NIGHT OWLS are finally getting some respect: an official sleep chronotype, which refers to “individual tendencies toward the timing of activity and rest each day;” and some evidence that they “tend to be more productive and have more stamina during the day.”
“Humans can be categorized as early (EC), late (LC) or intermediate (IC) chronotypes,” according to researchers in Aachen, Germany. Beyond sleep/wake timings, chronotypes show distinct patterns of cognitive performance, gene expression, endocrinology and lifestyle.”
The news is not all good for night owls, who tend to weigh more, have higher blood pressure and die sooner than early risers. In the Aachen study, their brain scans showed less white matter, which raises their risk of depression, schizophrenia and impaired cognitive function.
By contrast, larks—especially very “short-sleepers,” who sleep less than six hours a night—tend to be optimistic and driven, and resilient against stress and pain, according to UCSF neurologists Louis Ptacek and Ying-Hui Fu, who studied genetic differences in two families, each with some members who “never slept more than six hours a night.”
The total “number of areas of the genome” that influence waking time is now at 351, according to a recent study at Mass General and the University of Exeter that examined 700,000 private genomic analyses done by 23andMe.
“Why some people are up with the lark while others are night owls is because of differences in both the way our brains react to external light signals and the normal function of our internal clock,” explained Exeter geneticist Samuel E. Jones.
Because the body-clock cycle is slightly longer than 24 hours, the retina plays a key role in realigning the body clock slightly each day, the researchers found. It confirmed the higher risk for night owls of mental health problems but did not support strong links to diabetes or obesity.
Understanding the “genetics of sleep and activity timing” in the general population offers insights into possible therapy for those with insomnia and aberrant sleep chronotypes, such as Delayed Sleep Phase Disorder (DSPD), according to Mass General anesthesiologist Jacqueline Lane.
Up to one-third of people living in industrialized countries suffer from insufficient sleep, which interferes with the body’s ability to repair tissue, synthesize hormones and grow muscles. Poor sleep can also cause epigenetic changes in DNA, according to a study on the impact of night shifts on 49 “healthy, full-time doctors.” Genetic analysis of those on call overnight showed more DNA breaks and lower “baseline DNA repair gene expression.”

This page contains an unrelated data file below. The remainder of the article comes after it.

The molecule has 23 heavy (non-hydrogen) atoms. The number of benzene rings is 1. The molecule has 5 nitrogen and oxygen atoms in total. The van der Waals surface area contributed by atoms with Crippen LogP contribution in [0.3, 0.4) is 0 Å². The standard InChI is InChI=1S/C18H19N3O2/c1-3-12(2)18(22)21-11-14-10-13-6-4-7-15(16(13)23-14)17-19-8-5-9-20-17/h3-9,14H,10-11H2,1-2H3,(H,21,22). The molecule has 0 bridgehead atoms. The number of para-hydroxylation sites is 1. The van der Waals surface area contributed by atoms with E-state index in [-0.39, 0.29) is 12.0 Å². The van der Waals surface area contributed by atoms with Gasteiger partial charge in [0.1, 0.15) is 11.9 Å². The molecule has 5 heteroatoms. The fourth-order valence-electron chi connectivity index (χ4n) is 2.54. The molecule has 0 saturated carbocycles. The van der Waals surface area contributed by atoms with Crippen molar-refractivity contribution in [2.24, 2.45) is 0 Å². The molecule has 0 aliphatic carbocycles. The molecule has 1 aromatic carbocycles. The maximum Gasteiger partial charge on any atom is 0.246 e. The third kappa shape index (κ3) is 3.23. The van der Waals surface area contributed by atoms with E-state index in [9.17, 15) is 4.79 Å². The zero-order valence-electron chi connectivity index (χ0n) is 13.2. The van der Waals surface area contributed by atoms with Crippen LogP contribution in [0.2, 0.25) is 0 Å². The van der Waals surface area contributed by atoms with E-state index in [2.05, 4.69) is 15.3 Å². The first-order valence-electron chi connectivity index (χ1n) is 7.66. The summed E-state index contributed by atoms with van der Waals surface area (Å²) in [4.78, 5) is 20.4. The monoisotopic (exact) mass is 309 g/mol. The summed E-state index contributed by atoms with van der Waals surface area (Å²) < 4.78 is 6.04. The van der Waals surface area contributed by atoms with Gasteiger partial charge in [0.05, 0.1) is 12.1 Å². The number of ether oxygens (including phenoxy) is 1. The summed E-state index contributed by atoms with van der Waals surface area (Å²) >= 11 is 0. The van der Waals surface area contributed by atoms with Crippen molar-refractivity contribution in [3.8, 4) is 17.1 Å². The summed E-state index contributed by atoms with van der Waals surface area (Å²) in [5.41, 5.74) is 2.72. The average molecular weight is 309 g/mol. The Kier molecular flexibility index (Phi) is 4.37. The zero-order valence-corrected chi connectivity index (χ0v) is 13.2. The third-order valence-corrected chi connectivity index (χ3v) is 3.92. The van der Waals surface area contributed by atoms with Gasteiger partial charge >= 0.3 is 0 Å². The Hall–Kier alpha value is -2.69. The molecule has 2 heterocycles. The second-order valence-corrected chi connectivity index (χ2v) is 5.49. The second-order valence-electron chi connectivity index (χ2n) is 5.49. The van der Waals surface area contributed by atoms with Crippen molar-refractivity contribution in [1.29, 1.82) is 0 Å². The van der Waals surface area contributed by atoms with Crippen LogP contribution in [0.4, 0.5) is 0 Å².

The most recent age-specific, sleep durations, recommended by the National Sleep Foundation, divided adults over age 25 into two groups and added a “may be appropriate” category. For those 64 and under, the “may be appropriate” range was 6 to 10 hours, with 7 to 9 hours “recommended”; for those 65 and older, “may be appropriate” ranged from 5-6 to 9, with “recommended” between 7 and 8.
With D.S.P.D., a “circadian rhythm disorder,” the entire cycle is delayed. Sufferers have difficulty falling asleep but no trouble obtaining a full night’s sleep if they sleep very late the next day, Montefiore Medical Center sleep specialists Shelby Freedman Harris and Michael Thorpy wrote in a New York Times blog. In contrast, those with insomnia usually have some combination of difficulties falling asleep, staying asleep and waking too early, and of feeling insufficiently rested in the morning.
“Chronotherapy” for DSPD (also called delayed sleep phase syndrome) involves delaying the sleep period by two or three hours for each cycle until bedtime comes around to the one desired—but requires patients to sleep during the daytime for several days.
Alternatives include bright-light therapy in the morning with a light box (10,000 lux) for an hour or two—or sunlight; and taking melatonin early in the evening to “pull the circadian drive earlier.”
While DSPD most often affects young adults, the reverse problems of Advanced Sleep Phase Disorder often occur among older people, who go to bed very early (6 to 9pm) and wake very early (2am to 5am)—and who complain of fatigue in the late afternoons.
Testing for sleep disorders usually begins with a sleep diary. “Actigraphy,” using a wrist motion monitor to record activity for days or even weeks, or spending a night in a sleep clinic can help confirm the problems.
Besides bright light therapy, behavior therapy involves keeping to regular sleep-wake times and avoiding naps, as well as exercising and avoiding caffeine and nicotine within several hours of bedtime.
For night owls, too, well-timed, bright morning light can help shift their habit, although Charlottesville nurse practitioner Ellen Wermter would first ask the question: “Do you really need to make the shift?”
Every Tuesday, well-being editor Mary Carpenter reports on health news you can use.